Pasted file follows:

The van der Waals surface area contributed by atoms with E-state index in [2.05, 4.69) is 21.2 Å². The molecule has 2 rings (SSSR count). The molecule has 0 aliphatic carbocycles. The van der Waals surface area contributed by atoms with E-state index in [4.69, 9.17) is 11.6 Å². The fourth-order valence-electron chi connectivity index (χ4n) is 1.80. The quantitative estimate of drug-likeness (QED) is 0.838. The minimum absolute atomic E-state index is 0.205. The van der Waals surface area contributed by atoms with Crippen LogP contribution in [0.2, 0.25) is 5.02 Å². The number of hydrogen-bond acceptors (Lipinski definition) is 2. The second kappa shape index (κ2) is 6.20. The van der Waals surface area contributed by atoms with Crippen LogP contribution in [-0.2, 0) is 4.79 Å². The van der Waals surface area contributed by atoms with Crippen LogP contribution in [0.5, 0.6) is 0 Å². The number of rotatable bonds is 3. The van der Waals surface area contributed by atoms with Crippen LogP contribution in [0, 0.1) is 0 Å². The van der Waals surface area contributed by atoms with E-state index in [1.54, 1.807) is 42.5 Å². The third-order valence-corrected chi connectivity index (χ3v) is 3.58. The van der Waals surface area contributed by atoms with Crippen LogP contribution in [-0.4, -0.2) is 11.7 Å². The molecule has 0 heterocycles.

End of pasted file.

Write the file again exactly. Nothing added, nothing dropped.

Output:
The van der Waals surface area contributed by atoms with E-state index in [2.05, 4.69) is 21.2 Å². The molecule has 2 rings (SSSR count). The molecule has 0 aliphatic carbocycles. The van der Waals surface area contributed by atoms with E-state index in [4.69, 9.17) is 11.6 Å². The fourth-order valence-electron chi connectivity index (χ4n) is 1.80. The quantitative estimate of drug-likeness (QED) is 0.838. The minimum absolute atomic E-state index is 0.205. The van der Waals surface area contributed by atoms with Crippen LogP contribution in [0.2, 0.25) is 5.02 Å². The number of hydrogen-bond acceptors (Lipinski definition) is 2. The second kappa shape index (κ2) is 6.20. The van der Waals surface area contributed by atoms with Crippen LogP contribution in [-0.2, 0) is 4.79 Å². The van der Waals surface area contributed by atoms with Crippen LogP contribution in [0.5, 0.6) is 0 Å². The number of rotatable bonds is 3. The van der Waals surface area contributed by atoms with Crippen LogP contribution in [0, 0.1) is 0 Å². The van der Waals surface area contributed by atoms with E-state index in [1.54, 1.807) is 42.5 Å². The third-order valence-corrected chi connectivity index (χ3v) is 3.58. The van der Waals surface area contributed by atoms with Crippen LogP contribution in [-0.4, -0.2) is 11.7 Å². The molecule has 0 heterocycles.